Composer Hywel Davies’ latest album is—surprisingly, given his prolific output—only his second solo album. The first, 1998’s Natural Language, was a beguiling collection of collaged sounds. This release, much of it recorded at the Banff Centre, is based in more conventional instrumentations: string quartets, duos, and a series of solo piano works. Composed over a period of ten years, the seventeen short works (only one is over eight minutes, and then only by seconds) share elements of clarity (Davies even goes for an Arvo Pärt-like tintinnabulation on one piano work) and structure.
This concern with form is evident from the start. Inspired by the athletic feats of freediver Tanya Streeter, the opening piece Descent is a slow-moving work for strings that progresses upwards chromatically, with things speeding up near the end, underlining the diver’s urgency to surface. It sounds simple, but there’s a dangerous undercurrent in the deeper resonances of the string quartet that signal danger. End Canon, a more complex work for strings, performed by the Pavao Quartet, is a more obvious exploration of structure and the moement between the instruments dovetails nicely.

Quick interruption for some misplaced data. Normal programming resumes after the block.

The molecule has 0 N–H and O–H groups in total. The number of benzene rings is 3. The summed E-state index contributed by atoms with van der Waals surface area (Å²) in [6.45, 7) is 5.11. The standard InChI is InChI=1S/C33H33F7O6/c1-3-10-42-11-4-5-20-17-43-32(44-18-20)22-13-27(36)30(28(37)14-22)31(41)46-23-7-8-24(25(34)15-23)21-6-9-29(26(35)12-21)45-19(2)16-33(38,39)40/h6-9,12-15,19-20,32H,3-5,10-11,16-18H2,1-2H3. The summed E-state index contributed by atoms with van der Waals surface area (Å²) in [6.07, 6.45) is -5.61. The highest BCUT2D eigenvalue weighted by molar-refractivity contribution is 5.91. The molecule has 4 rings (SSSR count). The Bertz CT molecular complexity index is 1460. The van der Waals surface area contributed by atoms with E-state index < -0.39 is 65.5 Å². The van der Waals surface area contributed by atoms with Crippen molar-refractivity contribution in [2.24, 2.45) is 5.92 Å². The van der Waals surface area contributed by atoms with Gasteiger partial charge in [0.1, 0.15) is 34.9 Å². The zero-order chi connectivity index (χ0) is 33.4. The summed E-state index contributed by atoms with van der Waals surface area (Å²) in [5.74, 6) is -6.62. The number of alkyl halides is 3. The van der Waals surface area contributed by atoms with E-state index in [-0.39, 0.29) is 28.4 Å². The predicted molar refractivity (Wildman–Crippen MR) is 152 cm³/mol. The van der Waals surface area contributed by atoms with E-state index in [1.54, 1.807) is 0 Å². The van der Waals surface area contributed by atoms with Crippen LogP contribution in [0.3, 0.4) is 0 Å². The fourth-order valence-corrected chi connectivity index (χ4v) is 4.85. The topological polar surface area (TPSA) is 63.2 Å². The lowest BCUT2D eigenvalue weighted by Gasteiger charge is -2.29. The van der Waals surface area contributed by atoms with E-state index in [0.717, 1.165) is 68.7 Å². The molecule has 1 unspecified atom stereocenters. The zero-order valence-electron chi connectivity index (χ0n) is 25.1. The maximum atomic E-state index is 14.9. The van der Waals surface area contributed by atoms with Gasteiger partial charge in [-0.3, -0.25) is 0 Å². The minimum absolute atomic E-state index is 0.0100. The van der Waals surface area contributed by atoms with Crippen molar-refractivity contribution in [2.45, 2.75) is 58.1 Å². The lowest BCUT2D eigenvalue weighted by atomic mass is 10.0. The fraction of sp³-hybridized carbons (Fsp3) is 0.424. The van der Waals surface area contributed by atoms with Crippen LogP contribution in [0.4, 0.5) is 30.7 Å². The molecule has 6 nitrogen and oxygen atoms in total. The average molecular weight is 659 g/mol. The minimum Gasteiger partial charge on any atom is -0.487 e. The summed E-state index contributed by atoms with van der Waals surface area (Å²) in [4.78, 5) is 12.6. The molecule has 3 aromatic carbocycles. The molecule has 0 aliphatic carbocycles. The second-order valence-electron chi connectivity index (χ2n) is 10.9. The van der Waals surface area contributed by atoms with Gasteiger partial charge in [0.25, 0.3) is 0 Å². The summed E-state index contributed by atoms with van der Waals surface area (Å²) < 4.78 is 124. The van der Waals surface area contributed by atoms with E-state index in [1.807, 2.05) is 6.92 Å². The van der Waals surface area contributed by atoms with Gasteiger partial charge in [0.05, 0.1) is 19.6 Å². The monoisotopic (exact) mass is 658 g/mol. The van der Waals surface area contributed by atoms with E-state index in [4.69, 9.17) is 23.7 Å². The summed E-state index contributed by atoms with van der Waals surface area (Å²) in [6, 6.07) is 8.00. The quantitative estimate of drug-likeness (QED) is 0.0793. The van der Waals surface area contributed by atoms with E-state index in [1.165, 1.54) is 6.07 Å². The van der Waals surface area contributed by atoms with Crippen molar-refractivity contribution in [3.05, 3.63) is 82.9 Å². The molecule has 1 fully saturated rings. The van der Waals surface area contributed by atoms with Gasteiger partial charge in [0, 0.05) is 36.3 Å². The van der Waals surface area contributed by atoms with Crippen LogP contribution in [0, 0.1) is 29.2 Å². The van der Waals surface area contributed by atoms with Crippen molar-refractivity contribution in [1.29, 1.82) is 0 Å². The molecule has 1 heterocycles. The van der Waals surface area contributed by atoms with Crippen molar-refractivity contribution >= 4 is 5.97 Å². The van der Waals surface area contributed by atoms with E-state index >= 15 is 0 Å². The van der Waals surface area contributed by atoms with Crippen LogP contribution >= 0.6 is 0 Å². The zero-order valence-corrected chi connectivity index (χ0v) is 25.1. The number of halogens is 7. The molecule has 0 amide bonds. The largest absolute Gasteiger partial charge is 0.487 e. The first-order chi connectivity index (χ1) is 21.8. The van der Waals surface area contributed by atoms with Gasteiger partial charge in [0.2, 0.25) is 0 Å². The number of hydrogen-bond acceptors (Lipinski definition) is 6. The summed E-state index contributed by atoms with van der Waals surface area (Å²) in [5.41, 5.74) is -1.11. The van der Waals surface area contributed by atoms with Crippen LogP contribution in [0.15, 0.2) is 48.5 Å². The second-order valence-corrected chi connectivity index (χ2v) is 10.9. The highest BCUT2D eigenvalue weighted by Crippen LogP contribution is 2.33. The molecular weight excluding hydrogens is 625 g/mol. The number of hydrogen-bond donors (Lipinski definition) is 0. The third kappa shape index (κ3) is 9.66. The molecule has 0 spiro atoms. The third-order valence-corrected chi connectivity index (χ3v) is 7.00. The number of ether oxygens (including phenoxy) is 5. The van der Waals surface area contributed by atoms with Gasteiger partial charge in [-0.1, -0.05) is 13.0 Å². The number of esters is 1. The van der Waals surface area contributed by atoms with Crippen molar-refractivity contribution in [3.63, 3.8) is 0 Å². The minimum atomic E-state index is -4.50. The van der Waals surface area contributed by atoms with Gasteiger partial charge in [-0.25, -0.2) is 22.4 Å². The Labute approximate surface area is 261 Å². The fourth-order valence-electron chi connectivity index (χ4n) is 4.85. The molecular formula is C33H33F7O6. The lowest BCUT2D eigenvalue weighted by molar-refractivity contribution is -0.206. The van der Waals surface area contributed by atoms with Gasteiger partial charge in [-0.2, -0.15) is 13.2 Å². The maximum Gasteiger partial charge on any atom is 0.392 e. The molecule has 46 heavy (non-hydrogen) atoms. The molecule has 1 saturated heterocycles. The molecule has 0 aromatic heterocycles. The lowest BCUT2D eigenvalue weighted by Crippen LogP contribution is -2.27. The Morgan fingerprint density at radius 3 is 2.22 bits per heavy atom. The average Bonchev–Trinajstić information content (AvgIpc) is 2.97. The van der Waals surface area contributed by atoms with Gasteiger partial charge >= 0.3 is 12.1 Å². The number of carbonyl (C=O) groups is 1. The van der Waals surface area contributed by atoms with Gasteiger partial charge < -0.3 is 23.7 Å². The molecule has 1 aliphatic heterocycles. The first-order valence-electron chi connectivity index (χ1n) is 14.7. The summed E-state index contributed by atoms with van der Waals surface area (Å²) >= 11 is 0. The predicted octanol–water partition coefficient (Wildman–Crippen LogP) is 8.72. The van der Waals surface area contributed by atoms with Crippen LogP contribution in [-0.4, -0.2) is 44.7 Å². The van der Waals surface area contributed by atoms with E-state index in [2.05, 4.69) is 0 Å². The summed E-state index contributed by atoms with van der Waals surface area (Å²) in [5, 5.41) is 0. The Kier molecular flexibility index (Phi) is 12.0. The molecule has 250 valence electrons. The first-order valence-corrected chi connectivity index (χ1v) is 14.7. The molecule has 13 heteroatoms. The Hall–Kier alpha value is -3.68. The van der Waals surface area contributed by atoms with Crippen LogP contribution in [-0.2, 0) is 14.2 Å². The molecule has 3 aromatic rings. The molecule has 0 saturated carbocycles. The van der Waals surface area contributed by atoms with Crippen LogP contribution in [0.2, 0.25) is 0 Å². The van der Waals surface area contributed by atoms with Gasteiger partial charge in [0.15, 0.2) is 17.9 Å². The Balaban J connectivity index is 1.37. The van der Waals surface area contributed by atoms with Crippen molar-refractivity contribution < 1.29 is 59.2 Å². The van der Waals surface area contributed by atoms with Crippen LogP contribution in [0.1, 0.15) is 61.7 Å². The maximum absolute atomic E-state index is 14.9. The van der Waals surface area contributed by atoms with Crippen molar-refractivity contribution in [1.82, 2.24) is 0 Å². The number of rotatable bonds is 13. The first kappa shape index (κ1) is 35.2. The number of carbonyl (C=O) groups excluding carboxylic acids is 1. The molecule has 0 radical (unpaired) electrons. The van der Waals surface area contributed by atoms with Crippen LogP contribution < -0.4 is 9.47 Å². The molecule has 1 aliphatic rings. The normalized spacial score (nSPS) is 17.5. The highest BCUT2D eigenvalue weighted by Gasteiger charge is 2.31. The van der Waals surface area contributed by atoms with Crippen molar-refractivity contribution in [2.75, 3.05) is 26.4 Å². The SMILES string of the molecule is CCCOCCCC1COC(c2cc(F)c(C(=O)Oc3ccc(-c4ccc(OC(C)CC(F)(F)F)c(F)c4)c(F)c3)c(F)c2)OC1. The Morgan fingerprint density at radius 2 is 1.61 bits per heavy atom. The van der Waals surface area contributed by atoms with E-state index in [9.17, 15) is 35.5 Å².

Davies also experiments with constraining frameworks—aleatoric decisions create Cold in the Earth, a deeply rich string work named for a line from an Emily Brontë poem, and two vigorous duos for cello and violin. His piano works are admirably executed by Adam Caird, whose playing reminds one of all the possibilities that the keyboard offers: in fact, Bow Flurry (originally commissioned by Canadian ensemble Toca Loca in 2004, and here reprised with Martin Pyne on understated glockenspiel) is a lovely meditation in playful listening.